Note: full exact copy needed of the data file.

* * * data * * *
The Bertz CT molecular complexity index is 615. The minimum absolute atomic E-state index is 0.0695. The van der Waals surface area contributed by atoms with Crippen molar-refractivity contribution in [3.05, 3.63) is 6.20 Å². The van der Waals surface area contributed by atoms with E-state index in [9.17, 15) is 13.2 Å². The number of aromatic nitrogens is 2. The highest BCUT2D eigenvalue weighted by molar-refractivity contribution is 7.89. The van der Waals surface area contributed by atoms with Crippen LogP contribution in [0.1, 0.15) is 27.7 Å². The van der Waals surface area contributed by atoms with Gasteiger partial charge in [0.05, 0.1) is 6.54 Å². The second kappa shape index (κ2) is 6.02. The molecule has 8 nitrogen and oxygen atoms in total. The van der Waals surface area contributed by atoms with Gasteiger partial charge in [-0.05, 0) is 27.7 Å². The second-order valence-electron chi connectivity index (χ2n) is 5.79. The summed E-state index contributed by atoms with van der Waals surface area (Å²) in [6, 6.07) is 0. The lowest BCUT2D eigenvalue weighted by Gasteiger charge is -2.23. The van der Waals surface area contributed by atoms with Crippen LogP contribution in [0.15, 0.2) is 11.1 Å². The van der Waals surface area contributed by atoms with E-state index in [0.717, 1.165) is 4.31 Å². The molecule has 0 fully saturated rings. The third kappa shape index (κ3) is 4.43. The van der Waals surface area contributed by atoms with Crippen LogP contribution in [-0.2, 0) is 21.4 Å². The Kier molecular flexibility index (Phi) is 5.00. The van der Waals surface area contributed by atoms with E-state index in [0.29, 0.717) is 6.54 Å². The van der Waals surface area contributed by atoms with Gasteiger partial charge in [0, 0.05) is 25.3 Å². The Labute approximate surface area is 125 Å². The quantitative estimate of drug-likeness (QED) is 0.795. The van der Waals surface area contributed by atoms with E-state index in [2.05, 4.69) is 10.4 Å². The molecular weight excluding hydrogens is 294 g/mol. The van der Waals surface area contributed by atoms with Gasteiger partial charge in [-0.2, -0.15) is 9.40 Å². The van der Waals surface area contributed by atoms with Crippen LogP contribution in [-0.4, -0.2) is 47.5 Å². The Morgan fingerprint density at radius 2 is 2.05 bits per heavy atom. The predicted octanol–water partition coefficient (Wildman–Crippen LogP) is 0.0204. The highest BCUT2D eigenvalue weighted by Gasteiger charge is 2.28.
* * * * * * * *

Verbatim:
The Bertz CT molecular complexity index is 615. The minimum absolute atomic E-state index is 0.0695. The van der Waals surface area contributed by atoms with Crippen molar-refractivity contribution in [3.05, 3.63) is 6.20 Å². The van der Waals surface area contributed by atoms with E-state index in [9.17, 15) is 13.2 Å². The number of aromatic nitrogens is 2. The highest BCUT2D eigenvalue weighted by molar-refractivity contribution is 7.89. The van der Waals surface area contributed by atoms with Crippen LogP contribution in [0.1, 0.15) is 27.7 Å². The van der Waals surface area contributed by atoms with Gasteiger partial charge in [0.05, 0.1) is 6.54 Å². The second kappa shape index (κ2) is 6.02. The molecule has 8 nitrogen and oxygen atoms in total. The van der Waals surface area contributed by atoms with Gasteiger partial charge in [-0.05, 0) is 27.7 Å². The second-order valence-electron chi connectivity index (χ2n) is 5.79. The summed E-state index contributed by atoms with van der Waals surface area (Å²) in [6, 6.07) is 0. The lowest BCUT2D eigenvalue weighted by Gasteiger charge is -2.23. The van der Waals surface area contributed by atoms with Crippen LogP contribution in [0.15, 0.2) is 11.1 Å². The van der Waals surface area contributed by atoms with E-state index in [0.717, 1.165) is 4.31 Å². The molecule has 0 fully saturated rings. The third kappa shape index (κ3) is 4.43. The van der Waals surface area contributed by atoms with Crippen LogP contribution in [-0.2, 0) is 21.4 Å². The Kier molecular flexibility index (Phi) is 5.00. The van der Waals surface area contributed by atoms with E-state index in [0.29, 0.717) is 6.54 Å². The van der Waals surface area contributed by atoms with Gasteiger partial charge in [0, 0.05) is 25.3 Å². The Labute approximate surface area is 125 Å². The quantitative estimate of drug-likeness (QED) is 0.795. The van der Waals surface area contributed by atoms with E-state index in [2.05, 4.69) is 10.4 Å². The molecular weight excluding hydrogens is 294 g/mol. The van der Waals surface area contributed by atoms with Gasteiger partial charge in [-0.2, -0.15) is 9.40 Å². The van der Waals surface area contributed by atoms with Crippen LogP contribution in [-0.4, -0.2) is 47.5 Å². The Morgan fingerprint density at radius 2 is 2.05 bits per heavy atom. The predicted octanol–water partition coefficient (Wildman–Crippen LogP) is 0.0204. The highest BCUT2D eigenvalue weighted by Gasteiger charge is 2.28.